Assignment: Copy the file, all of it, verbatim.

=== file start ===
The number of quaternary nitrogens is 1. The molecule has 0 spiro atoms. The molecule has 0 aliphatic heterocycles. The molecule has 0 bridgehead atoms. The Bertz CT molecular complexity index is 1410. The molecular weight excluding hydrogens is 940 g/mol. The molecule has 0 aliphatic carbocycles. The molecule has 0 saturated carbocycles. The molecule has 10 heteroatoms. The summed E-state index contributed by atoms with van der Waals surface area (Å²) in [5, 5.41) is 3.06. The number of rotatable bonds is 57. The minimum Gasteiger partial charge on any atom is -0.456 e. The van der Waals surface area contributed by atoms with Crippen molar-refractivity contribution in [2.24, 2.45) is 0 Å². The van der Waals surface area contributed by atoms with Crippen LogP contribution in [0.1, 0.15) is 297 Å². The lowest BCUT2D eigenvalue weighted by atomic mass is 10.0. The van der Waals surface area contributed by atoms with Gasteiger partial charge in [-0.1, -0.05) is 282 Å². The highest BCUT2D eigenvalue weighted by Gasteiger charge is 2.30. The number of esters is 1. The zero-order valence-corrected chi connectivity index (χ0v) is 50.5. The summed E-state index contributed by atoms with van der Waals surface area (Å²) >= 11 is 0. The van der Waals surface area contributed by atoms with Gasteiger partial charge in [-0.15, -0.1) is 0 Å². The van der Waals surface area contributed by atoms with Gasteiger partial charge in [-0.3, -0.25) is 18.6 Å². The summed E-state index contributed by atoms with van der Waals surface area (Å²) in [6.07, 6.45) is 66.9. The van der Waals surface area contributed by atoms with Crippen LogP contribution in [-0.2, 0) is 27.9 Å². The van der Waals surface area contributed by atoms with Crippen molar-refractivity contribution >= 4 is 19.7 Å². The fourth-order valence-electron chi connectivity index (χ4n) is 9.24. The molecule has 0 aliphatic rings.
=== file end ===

The number of quaternary nitrogens is 1. The molecule has 0 spiro atoms. The molecule has 0 aliphatic heterocycles. The molecule has 0 bridgehead atoms. The Bertz CT molecular complexity index is 1410. The molecular weight excluding hydrogens is 940 g/mol. The molecule has 0 aliphatic carbocycles. The molecule has 0 saturated carbocycles. The molecule has 10 heteroatoms. The summed E-state index contributed by atoms with van der Waals surface area (Å²) in [5, 5.41) is 3.06. The number of rotatable bonds is 57. The minimum Gasteiger partial charge on any atom is -0.456 e. The van der Waals surface area contributed by atoms with Crippen molar-refractivity contribution in [2.24, 2.45) is 0 Å². The van der Waals surface area contributed by atoms with Crippen LogP contribution in [0.1, 0.15) is 297 Å². The lowest BCUT2D eigenvalue weighted by atomic mass is 10.0. The van der Waals surface area contributed by atoms with Gasteiger partial charge in [-0.1, -0.05) is 282 Å². The highest BCUT2D eigenvalue weighted by Gasteiger charge is 2.30. The number of esters is 1. The zero-order valence-corrected chi connectivity index (χ0v) is 50.5. The summed E-state index contributed by atoms with van der Waals surface area (Å²) >= 11 is 0. The van der Waals surface area contributed by atoms with Gasteiger partial charge in [-0.15, -0.1) is 0 Å². The van der Waals surface area contributed by atoms with Gasteiger partial charge in [-0.3, -0.25) is 18.6 Å². The summed E-state index contributed by atoms with van der Waals surface area (Å²) in [6.07, 6.45) is 66.9. The van der Waals surface area contributed by atoms with Crippen LogP contribution in [-0.2, 0) is 27.9 Å². The van der Waals surface area contributed by atoms with Crippen molar-refractivity contribution >= 4 is 19.7 Å². The fourth-order valence-electron chi connectivity index (χ4n) is 9.24. The molecule has 0 aliphatic rings.